“The North Korean Succession”: An Introduction
Charles Kraus is a veteran of the North Korean International Documentation Project, a frequently published peer-reviewed historian of the PRC borderlands in the 1950s, and is presently working for the Woodrow Wilson Center in Washington, D.C. Kraus is also an Affiliate Scholar for SinoNK.com. In the following introduction to “The North Korean Succession,” a CIA assessment of the Kim Il-song/Kim Jong-il duo in 1978, Charles Kraus describes how he acquired the document and its relevance today. — Ed.
“The North Korean Succession”: An Introduction
by Charles Kraus
In summer 2008, I was navigating through the declassified documents database known as CREST (CIA Records Research Tool) at the National Archives in College Park, Maryland, when I discovered the document, “The North Korean Succession.” Busy with other projects, I had kept this file hidden near the bottom of my personal archives until I learned of Kim Jong Il’s death several days ago.
The report is a summary overview of what the Central Intelligence Agency knew about Kim Jong Il in 1978 and, even more so, his potential to succeed Kim Il Sung. While certain assessments are gratuitous — such as the periodic reminders to the reader that conclusions may be tentative “because Pyongyang still rules over one of the most tightly closed societies in the world” — others are rather valuable. Gems like “Nepotism is not a new phenomenon in North Korea” proliferate. The authors note their appreciation for the difficulty of succession in any communist state, stating that “the precedent-setting father-son scheme complicates matters further still.” The role of rumors from South Korea (Kim Jong Il was falsely said to have lost control of all of his body functions in 1977) and the now-familiar role of indirect communication in North Korea (referring to the successor as “the Party Center” or through songs) are both discussed profitably.
The report therefore succeeds at raising several interesting questions and answers which, I think, are more valuable today than they were in 1978. Inevitably, after reading the report, we cannot help but compare Kim Jong Il in 1978 to Kim Jong Un in 2011.
The authors of the report concluded that Kim Jong Il was much more likely to become and remain successor if his father, Kim Il Sung, could survive “for another five or 10 years,” adding that “the early removal of Kim Il-song…would measurably increase the likelihood of a succession struggle, possibly accompanied by violence.” Kim Jong Il had the benefit of time, some twenty years, while today Kim Jung Un has been rushed to thrones of North Korean power after only two or three years of preparation. By the same token, the CIA report’s emphasis on the possibility of inter-generational conflict among the Kims due to a perceived “lame-duck status” of the father is now clearly not among the many problems with which Kim Jong Eun must deal.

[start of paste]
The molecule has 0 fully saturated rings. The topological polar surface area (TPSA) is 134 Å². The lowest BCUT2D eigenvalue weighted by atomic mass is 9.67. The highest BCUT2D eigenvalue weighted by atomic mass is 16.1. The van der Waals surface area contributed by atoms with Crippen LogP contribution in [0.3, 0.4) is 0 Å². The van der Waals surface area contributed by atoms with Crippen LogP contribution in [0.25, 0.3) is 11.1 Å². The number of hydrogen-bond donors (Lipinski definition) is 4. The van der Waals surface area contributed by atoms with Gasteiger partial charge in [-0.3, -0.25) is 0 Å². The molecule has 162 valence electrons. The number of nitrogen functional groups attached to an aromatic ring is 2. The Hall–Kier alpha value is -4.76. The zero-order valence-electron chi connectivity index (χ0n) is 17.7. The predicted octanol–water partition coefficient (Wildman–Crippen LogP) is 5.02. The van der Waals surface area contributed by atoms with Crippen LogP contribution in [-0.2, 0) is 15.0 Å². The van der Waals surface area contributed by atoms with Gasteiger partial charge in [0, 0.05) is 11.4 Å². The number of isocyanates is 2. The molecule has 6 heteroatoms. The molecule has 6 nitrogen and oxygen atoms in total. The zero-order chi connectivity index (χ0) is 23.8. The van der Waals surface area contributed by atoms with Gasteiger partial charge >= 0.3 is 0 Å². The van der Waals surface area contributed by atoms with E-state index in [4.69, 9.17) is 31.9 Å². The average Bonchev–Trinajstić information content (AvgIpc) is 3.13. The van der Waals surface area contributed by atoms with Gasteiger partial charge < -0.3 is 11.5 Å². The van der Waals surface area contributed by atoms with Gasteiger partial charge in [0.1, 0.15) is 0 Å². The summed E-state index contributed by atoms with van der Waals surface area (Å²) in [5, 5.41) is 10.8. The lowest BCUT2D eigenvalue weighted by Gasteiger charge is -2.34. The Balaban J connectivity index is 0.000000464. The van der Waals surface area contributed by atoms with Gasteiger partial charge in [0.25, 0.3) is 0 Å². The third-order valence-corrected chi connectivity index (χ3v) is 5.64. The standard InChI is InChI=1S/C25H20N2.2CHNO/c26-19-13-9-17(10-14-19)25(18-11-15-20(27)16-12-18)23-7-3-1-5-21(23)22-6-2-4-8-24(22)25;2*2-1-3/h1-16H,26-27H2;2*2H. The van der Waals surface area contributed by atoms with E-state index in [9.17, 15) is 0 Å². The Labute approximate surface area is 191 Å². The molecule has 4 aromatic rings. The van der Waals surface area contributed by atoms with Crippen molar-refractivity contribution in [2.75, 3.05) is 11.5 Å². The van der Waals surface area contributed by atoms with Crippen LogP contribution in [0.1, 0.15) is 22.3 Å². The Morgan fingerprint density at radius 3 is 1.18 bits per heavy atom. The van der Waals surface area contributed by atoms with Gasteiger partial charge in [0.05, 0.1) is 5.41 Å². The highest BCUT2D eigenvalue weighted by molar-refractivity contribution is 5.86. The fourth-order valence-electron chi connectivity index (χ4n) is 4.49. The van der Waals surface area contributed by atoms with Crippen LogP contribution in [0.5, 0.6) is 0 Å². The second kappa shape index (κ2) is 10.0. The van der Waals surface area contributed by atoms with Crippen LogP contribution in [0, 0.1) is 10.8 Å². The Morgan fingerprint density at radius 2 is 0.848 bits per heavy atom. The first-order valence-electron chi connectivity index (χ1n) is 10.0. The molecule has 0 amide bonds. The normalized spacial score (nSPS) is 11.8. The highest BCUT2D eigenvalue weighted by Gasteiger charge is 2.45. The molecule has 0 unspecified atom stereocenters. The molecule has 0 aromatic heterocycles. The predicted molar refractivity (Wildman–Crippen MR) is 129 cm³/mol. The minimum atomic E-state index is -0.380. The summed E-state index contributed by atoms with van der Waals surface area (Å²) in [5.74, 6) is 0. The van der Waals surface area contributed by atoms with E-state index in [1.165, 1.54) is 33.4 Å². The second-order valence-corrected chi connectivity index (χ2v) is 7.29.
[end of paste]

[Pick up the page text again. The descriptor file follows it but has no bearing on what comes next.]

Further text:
What affect the speed and character of the succession may have upon Kim Jong Un’s leadership and the future of the North Korean state is unclear, but the contrasts between Kim Jong Il and Kim Jong Un, as a reading of this report suggests, are unmistakable.
Two final notes regarding powerful difference between then and now: First, the role of internal rivals was far simpler in the era of Kim Il Song. “There are no obvious challengers to Kim Chong-il,” the 1978 report notes, offering up only “party veteran Kim Il” as a man who has “anything approaching independent status, and his health is poor.” As Andrei Lankov has shown persuasively in his text Crisis in North Korea, Kim Il Song had done a thorough job of purging the Korean Workers’ Party, and Kim’s son benefitted handsomely — perhaps overly so — from this groundwork. By contrast, as this new NYT piece by Choe Sang-Hun makes abundantly clear, Kim Jong Eun is surrounded immediately by rivals.
The second main difference between 1978 and today, illumated by its absence in the report, is the role (of course) of China. Kim Il, the one man who could have usurped Kim Jong-il’s rise in the late 1970s, had a long background of friendly deals with the Chinese, but he was far from a Chinese puppet or a cat’s paw for Beijing. (Kim Il’s work in Manchuria, and the entire question of Chinese influence in North Korea in the late 1940s, is something I discuss at length in a book manuscript which Cathcart and I are presently completing). The role of China was negligible in the succession away from Kim Il Song, but today, Kim Jong-eun’s relationship with Beijing seems to be the object of rather more obsession among Western and South Korean analysts. Clearly the interest in Chinese leverage in Pyongyang reflects some important historical developments that give the Kim Jong-Eun succession a unique dynamic: In 1978, China was still very much wrapped up in its own internal power struggles (the parallels of which in the current DPRK context are properly the topic of another essay), but today, the PRC has cleaned its house and is reasserting itself in East Asia. Perhaps, from the American point of view today, as China backs the next generation of Kim Il Song’s offspring, analyzing matters in North Korea back in 1978 appears to be an almost enviable task.